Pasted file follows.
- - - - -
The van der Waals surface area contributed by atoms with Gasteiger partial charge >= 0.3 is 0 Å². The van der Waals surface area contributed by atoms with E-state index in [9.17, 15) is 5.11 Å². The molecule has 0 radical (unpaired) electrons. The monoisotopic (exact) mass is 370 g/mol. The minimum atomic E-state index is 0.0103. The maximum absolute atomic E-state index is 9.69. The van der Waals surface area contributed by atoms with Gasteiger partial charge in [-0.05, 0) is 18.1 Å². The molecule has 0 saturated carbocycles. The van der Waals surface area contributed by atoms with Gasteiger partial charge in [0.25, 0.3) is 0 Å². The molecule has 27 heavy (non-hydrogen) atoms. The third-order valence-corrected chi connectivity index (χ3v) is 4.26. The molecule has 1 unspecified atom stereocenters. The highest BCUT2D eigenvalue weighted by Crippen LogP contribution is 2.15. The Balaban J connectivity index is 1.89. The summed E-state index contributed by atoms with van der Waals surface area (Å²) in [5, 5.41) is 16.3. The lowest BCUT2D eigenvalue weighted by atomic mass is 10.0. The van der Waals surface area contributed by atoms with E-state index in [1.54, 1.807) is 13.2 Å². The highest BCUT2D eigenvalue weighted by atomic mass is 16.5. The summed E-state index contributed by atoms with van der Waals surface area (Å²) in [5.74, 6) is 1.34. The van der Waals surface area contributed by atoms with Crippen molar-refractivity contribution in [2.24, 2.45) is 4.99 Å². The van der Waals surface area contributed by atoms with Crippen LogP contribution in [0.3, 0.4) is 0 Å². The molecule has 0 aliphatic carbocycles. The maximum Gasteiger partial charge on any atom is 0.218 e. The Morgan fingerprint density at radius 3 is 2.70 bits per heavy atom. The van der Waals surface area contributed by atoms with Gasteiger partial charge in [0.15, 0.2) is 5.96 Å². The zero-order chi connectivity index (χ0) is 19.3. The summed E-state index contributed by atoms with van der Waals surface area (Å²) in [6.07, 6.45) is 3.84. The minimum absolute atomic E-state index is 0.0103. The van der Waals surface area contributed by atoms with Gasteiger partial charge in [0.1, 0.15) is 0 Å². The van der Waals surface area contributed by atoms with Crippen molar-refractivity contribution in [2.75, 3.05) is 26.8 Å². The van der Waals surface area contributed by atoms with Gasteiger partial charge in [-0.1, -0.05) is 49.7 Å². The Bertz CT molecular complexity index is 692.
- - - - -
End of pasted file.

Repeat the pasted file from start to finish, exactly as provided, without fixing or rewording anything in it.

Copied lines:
The van der Waals surface area contributed by atoms with Gasteiger partial charge >= 0.3 is 0 Å². The van der Waals surface area contributed by atoms with E-state index in [9.17, 15) is 5.11 Å². The molecule has 0 radical (unpaired) electrons. The monoisotopic (exact) mass is 370 g/mol. The minimum atomic E-state index is 0.0103. The maximum absolute atomic E-state index is 9.69. The van der Waals surface area contributed by atoms with Gasteiger partial charge in [-0.05, 0) is 18.1 Å². The molecule has 0 saturated carbocycles. The van der Waals surface area contributed by atoms with Gasteiger partial charge in [0.25, 0.3) is 0 Å². The molecule has 27 heavy (non-hydrogen) atoms. The third-order valence-corrected chi connectivity index (χ3v) is 4.26. The molecule has 1 unspecified atom stereocenters. The highest BCUT2D eigenvalue weighted by Crippen LogP contribution is 2.15. The Balaban J connectivity index is 1.89. The summed E-state index contributed by atoms with van der Waals surface area (Å²) in [5, 5.41) is 16.3. The lowest BCUT2D eigenvalue weighted by atomic mass is 10.0. The van der Waals surface area contributed by atoms with E-state index in [1.54, 1.807) is 13.2 Å². The highest BCUT2D eigenvalue weighted by atomic mass is 16.5. The summed E-state index contributed by atoms with van der Waals surface area (Å²) in [5.74, 6) is 1.34. The van der Waals surface area contributed by atoms with Crippen molar-refractivity contribution in [2.24, 2.45) is 4.99 Å². The van der Waals surface area contributed by atoms with Crippen LogP contribution in [0.3, 0.4) is 0 Å². The molecule has 0 aliphatic carbocycles. The maximum Gasteiger partial charge on any atom is 0.218 e. The Morgan fingerprint density at radius 3 is 2.70 bits per heavy atom. The van der Waals surface area contributed by atoms with Gasteiger partial charge in [0.15, 0.2) is 5.96 Å². The zero-order chi connectivity index (χ0) is 19.3. The summed E-state index contributed by atoms with van der Waals surface area (Å²) in [6.07, 6.45) is 3.84. The minimum absolute atomic E-state index is 0.0103. The van der Waals surface area contributed by atoms with Gasteiger partial charge in [0.1, 0.15) is 0 Å². The van der Waals surface area contributed by atoms with Crippen molar-refractivity contribution in [2.75, 3.05) is 26.8 Å². The van der Waals surface area contributed by atoms with Gasteiger partial charge in [-0.1, -0.05) is 49.7 Å². The Bertz CT molecular complexity index is 692.